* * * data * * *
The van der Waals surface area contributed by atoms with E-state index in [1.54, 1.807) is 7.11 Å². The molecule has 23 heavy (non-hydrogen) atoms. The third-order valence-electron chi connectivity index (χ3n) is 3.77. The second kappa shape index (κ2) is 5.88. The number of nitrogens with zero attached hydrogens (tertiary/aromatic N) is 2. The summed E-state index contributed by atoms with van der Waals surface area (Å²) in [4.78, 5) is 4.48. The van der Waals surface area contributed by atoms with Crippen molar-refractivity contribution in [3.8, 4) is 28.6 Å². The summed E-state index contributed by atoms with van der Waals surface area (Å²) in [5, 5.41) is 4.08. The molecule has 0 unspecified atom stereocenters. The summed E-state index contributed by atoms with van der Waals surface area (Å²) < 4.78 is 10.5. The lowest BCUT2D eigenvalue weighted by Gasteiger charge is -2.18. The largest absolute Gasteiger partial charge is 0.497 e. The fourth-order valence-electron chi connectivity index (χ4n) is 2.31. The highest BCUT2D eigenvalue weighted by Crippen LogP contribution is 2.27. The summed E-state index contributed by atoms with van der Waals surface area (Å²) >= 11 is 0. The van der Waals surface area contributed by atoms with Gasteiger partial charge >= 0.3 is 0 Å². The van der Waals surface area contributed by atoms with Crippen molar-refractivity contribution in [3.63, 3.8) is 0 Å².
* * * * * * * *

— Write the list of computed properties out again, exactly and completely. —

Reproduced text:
The van der Waals surface area contributed by atoms with E-state index in [1.54, 1.807) is 7.11 Å². The molecule has 23 heavy (non-hydrogen) atoms. The third-order valence-electron chi connectivity index (χ3n) is 3.77. The second kappa shape index (κ2) is 5.88. The number of nitrogens with zero attached hydrogens (tertiary/aromatic N) is 2. The summed E-state index contributed by atoms with van der Waals surface area (Å²) in [4.78, 5) is 4.48. The van der Waals surface area contributed by atoms with Crippen molar-refractivity contribution in [3.8, 4) is 28.6 Å². The summed E-state index contributed by atoms with van der Waals surface area (Å²) in [5, 5.41) is 4.08. The molecule has 0 unspecified atom stereocenters. The summed E-state index contributed by atoms with van der Waals surface area (Å²) < 4.78 is 10.5. The lowest BCUT2D eigenvalue weighted by Gasteiger charge is -2.18. The largest absolute Gasteiger partial charge is 0.497 e. The fourth-order valence-electron chi connectivity index (χ4n) is 2.31. The highest BCUT2D eigenvalue weighted by Crippen LogP contribution is 2.27. The summed E-state index contributed by atoms with van der Waals surface area (Å²) >= 11 is 0. The van der Waals surface area contributed by atoms with Gasteiger partial charge >= 0.3 is 0 Å². The van der Waals surface area contributed by atoms with Crippen molar-refractivity contribution in [3.63, 3.8) is 0 Å².